Tell me about your name, Quixotic, and why you chose it.
Quixotic by definition means extravagantly chivalrous or romantic; idealistic and impractical – pertaining to Don Quixote. For example, nowadays a video club might be considered quixotic since it perpetuates ideals that are outdated.
That relates to the matter of us not using paper anymore but using electronic devices to write down things. I believe nothing compares to writing down ideas on paper, just like nothing compares to reading a book in paper form versus reading in on an iPad.
What’s in store for the future of Quixotic?
I am planning on creating other stationery products. I have some postcard designs lined up. I am open to any possibility since this is a passion project for me and I get to decide what to do next. I would even like to create clothes if I find a clear vision and a way to execute it.
What Greek artists (alive or dead..) inspire you most and why? If any 🙂
I like Chatzikyriakos Gkikas, Giannis Kounelis, and Lucas Samaras, but cannot say I draw from them.
How do you choose the images and motifs you decide on for the covers?
I am inspired by current trends, modern art, fashion, graphic design, the internet culture etc.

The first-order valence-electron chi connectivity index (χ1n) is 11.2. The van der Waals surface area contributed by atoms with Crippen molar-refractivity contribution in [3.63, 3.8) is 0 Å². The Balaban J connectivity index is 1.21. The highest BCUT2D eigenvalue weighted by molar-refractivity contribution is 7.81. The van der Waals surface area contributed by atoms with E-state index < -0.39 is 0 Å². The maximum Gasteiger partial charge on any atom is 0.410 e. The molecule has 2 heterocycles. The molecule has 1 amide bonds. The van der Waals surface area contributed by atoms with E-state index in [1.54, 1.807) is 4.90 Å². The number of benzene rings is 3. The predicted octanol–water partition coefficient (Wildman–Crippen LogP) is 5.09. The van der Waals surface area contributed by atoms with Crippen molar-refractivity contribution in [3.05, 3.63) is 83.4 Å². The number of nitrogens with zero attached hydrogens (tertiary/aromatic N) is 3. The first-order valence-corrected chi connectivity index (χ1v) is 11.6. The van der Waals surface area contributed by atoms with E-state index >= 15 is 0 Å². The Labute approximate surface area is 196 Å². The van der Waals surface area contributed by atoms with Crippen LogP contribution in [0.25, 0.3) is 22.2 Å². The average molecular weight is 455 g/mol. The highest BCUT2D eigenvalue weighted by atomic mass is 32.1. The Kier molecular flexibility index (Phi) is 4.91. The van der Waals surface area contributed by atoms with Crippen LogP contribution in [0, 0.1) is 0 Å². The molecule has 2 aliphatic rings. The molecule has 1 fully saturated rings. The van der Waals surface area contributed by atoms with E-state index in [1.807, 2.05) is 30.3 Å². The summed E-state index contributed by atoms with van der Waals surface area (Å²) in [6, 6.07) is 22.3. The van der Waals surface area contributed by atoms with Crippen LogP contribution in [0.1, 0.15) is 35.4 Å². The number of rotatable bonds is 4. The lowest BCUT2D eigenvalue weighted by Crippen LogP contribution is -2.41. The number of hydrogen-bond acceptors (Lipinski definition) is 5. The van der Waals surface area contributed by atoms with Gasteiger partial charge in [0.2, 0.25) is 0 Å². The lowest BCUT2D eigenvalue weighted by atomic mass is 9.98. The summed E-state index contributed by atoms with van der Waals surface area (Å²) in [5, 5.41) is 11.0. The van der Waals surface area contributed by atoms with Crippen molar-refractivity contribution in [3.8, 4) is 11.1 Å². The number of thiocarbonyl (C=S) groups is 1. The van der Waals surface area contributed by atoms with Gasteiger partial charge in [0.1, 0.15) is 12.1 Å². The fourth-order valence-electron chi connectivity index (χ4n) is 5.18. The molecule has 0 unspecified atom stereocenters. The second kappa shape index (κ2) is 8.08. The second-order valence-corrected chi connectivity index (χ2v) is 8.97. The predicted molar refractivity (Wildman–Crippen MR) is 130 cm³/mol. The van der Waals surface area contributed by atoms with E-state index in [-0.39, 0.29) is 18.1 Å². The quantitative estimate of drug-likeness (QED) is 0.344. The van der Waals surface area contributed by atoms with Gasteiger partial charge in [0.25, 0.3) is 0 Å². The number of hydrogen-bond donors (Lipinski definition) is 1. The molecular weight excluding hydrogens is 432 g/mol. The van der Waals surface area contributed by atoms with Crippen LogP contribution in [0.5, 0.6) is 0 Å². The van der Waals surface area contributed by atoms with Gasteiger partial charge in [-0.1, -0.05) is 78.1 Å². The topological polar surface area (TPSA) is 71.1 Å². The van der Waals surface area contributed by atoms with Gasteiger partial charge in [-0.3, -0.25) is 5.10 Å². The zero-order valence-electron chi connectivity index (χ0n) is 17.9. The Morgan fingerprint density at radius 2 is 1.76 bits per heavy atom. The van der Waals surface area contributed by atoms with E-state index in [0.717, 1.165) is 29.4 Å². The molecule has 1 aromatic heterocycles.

I gather pictures that I like, from the internet, museums or even the street (mostly for architectural elements). I take these classic greek symbols and try to marry them with a more modern aesthetic.
For instance, for the gold collection, I wanted to do something a bit more playful and kitsch. I fell in love with the gold paper when I saw it and decided then and there that it would be part of my new collection. I wanted to use Aphrodite as an element for a long time. In order to bring her to “today” I decided to pixelated her and surround her with emojis as this is the current way of “expressing” emotions.
For the “Caryatids” notebook I was inspired by old scarves, more specifically Versace. Their patterns repeat themselves in a diamond shape. There is always architectural elements, a frame, and sometimes greek symbols. The very logo of Versace is the Medusa. (I love that logo!).
What do you think of the current creative landscape in Athens? Getting better or worse? I know it’s become a hot topic since the crisis began… but I’m curious on your input.
I love seeing what other designers create! I always support them any way I can. During this time of crisis, we need creativity. We need it for culture. We need it to process where we are at. We need freshness and innovation.
I believe there aren’t enough opportunities for young creators in Greece. The legislation seems to make it impossible for anyone that has an idea and wants to materialise it to do so. I also believe that the system in Greece is flawed as many people in positions of power do not use their platform to showcase young creatives’ work. I am not sure why that is though. I hope more people come out with their work. It is always exciting and inspiring to see!
For more news on QUIXOTIC, follow their Instagram @quixotic_gr